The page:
"No Surrender" John McCain has surrendered—to desperation.
This is panic for the politician who endeared himself as the "Straight Talk" maverick. Was "Straight Talk" just political shtick?
McCain made headlines over the weekend by declaring the United States be a Christian nation and expressing his preference for a Christian president.
McCain preceded this by reconciling with right-wing evangelicals he once called "agents of intolerance." Then he disclaimed his Episcopalian upbringing, saying he now goes to a Baptist church and, just for good measure, announced he'd undergo a total water immersion baptism.
Even McCain sympathizers saw through this crude appeal: Baptists constitute the second largest U.S. religion; evangelical Christians make up 30 to 35 percent of Republicans, and heavily-Baptist South Carolina is an important primary state for McCain.
It was only a matter of hours before McCain backpedaled on his "Christian nation" pitch. Heck, he'd even vote for a qualified Muslim for president, McCain insisted irrationally.
American Jewish groups were bewildered. McCain was the 1987 recipient of the Anti-Defamation League's "Torch of Liberty" award in Phoenix. In 2006, the Jewish Institute for National Security Affairs bestowed the Henry M. Jackson Distinguished Service Award on McCain. And McCain has been an unstinting ally of Israel in the Senate, plus an almost inseparable political sidekick to Sen. Joe Lieberman, a Jew with onetime presidential dreams.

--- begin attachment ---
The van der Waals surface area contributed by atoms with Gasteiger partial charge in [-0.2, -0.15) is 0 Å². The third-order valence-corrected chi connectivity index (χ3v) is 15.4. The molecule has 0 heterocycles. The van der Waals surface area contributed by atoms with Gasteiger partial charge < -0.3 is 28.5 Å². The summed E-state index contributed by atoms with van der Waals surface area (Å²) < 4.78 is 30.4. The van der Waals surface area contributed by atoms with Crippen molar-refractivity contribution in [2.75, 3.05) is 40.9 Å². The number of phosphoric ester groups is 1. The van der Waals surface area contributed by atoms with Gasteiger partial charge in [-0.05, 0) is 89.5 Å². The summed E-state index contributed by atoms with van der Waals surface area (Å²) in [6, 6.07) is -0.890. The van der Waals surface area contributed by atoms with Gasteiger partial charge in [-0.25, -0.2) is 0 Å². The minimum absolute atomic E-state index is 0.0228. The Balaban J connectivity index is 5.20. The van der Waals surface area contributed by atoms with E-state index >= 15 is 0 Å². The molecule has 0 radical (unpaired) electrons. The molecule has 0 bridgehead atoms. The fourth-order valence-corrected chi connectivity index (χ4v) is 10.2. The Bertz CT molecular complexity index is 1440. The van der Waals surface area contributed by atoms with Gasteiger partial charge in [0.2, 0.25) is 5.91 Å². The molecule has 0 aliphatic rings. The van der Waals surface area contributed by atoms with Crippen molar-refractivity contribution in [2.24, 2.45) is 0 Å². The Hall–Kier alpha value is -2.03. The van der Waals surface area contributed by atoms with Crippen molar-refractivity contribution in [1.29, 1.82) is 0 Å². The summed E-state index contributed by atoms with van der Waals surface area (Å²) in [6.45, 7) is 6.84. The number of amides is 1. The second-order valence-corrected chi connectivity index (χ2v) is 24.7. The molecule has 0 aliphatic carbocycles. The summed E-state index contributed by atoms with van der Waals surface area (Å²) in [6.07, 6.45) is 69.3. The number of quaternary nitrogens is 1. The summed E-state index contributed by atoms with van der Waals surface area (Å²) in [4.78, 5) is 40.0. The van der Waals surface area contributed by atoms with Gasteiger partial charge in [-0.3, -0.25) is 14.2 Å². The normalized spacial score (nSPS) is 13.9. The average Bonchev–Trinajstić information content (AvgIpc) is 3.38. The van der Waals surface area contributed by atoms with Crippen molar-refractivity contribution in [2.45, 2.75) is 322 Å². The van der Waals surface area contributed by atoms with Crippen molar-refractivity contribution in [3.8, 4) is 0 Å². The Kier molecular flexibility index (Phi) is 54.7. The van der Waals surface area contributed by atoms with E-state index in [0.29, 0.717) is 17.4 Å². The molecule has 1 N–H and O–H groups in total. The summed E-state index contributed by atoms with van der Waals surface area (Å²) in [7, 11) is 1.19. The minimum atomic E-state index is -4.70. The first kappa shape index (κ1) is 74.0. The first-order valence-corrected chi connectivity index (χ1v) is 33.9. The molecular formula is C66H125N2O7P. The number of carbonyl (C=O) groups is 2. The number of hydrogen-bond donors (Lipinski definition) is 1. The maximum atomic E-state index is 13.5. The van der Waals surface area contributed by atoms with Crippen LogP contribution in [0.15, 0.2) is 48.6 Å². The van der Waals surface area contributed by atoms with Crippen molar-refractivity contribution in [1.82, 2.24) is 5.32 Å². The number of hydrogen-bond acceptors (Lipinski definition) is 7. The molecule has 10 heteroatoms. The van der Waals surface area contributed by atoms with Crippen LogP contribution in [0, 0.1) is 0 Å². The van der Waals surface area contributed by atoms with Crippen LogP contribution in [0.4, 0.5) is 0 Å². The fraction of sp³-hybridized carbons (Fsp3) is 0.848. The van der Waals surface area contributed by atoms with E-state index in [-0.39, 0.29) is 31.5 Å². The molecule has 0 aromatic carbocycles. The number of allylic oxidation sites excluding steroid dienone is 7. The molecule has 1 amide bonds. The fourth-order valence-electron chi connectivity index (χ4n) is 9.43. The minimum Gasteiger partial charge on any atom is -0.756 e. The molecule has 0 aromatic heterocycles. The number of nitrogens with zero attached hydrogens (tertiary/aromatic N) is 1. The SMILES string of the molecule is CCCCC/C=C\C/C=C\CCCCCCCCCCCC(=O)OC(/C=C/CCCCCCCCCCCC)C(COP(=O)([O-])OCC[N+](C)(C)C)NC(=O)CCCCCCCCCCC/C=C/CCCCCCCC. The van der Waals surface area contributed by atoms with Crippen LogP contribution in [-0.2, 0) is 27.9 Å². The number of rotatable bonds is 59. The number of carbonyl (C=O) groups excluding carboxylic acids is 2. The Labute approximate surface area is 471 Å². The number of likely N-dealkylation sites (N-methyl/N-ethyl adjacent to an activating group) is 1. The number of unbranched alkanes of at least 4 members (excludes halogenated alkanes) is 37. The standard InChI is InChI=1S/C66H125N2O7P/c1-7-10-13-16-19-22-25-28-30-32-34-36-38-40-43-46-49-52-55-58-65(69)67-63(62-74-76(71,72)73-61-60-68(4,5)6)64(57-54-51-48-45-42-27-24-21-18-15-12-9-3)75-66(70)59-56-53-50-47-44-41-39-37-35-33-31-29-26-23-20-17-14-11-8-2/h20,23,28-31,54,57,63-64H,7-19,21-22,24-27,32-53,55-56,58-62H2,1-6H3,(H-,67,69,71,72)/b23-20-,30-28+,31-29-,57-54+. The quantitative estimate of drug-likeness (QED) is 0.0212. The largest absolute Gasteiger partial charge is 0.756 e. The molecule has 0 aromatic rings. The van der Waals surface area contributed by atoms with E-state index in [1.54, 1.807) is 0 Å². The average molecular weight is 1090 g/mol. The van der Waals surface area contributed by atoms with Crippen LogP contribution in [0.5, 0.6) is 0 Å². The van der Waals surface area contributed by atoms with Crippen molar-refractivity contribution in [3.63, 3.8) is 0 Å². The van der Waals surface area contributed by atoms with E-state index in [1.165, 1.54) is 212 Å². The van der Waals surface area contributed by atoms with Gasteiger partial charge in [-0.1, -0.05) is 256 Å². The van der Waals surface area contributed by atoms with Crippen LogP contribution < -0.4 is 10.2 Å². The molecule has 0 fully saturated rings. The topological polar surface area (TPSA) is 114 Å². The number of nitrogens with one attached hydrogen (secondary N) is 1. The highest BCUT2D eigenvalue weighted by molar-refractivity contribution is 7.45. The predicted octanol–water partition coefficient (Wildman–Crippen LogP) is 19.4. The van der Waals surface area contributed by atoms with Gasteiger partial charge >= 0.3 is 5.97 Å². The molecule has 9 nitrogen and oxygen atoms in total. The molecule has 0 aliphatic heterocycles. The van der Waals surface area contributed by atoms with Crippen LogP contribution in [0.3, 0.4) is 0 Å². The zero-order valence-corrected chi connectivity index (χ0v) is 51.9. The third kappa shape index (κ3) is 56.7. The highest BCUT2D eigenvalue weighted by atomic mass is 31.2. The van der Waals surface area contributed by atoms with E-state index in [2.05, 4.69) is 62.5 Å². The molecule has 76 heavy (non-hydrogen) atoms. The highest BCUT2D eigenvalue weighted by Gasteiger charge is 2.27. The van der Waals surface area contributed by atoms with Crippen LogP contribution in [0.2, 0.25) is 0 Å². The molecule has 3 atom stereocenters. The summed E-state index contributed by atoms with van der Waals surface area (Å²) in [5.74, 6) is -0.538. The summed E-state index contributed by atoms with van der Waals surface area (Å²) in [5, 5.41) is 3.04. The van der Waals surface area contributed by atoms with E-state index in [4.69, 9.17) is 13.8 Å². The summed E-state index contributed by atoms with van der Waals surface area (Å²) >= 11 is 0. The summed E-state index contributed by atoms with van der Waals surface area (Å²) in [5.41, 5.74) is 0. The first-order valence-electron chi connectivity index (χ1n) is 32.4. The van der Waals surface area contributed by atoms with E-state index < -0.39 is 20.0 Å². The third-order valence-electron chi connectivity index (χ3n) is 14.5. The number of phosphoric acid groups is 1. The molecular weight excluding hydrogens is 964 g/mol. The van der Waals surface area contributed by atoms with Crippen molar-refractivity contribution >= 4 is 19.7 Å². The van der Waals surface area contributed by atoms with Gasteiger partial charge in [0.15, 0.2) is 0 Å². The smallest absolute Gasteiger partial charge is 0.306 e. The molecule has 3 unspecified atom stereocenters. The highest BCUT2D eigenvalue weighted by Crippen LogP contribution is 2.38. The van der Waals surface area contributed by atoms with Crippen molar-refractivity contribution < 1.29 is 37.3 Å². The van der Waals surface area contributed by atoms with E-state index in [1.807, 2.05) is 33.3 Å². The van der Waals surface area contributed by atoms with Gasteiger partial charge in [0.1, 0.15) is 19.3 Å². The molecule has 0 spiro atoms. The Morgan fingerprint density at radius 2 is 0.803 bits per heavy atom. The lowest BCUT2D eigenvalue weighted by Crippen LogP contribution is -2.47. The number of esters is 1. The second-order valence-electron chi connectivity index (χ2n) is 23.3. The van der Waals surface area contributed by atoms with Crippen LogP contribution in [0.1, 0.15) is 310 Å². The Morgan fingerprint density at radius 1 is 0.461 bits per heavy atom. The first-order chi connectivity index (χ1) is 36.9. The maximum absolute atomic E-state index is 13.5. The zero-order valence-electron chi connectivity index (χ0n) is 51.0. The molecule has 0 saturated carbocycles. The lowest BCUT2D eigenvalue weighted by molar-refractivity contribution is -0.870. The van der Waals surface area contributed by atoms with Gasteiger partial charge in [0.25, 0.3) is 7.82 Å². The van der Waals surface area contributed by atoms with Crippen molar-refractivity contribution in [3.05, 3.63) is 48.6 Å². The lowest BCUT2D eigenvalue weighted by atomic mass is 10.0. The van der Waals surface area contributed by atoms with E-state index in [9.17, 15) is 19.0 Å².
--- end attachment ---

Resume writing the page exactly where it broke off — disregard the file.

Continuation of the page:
McCain's lust for Christian right support is so shameless former White House deputy director of the Faith-Based and Community Initiatives, David Kuo, said McCain has "gone over the religious edge."
Wrote Kuo for the Web site Beliefnet.com, McCain "is a man pandering to what he thinks the Christian conservative community wants to hear. It is a sad performance."
Whether McCain is Episcopalian or Baptist and whether he wrongly believes the United States is a "Christian nation" is not what's most troubling. McCain's obsessive belief there's a military solution to Iraq, no matter how long it takes, would commit the United States to an almost endless war with McCain as president.
If McCain means no end until al-Qaeda is crushed, he's daydreaming. Al-Qaeda is now operating in some 60 countries and stepping up recruiting.
If McCain means no end to military operations in Iraq until warring Iraqi Shiites and Sunnis embrace as brothers, he's a flunked student of history. Shiites and Sunnis have been at each other's throats for hundreds of years.
Americans have had enough of the Christian right's control over the current president and they've had their fill of the Iraq war.
John McCain would be too much for America on any count.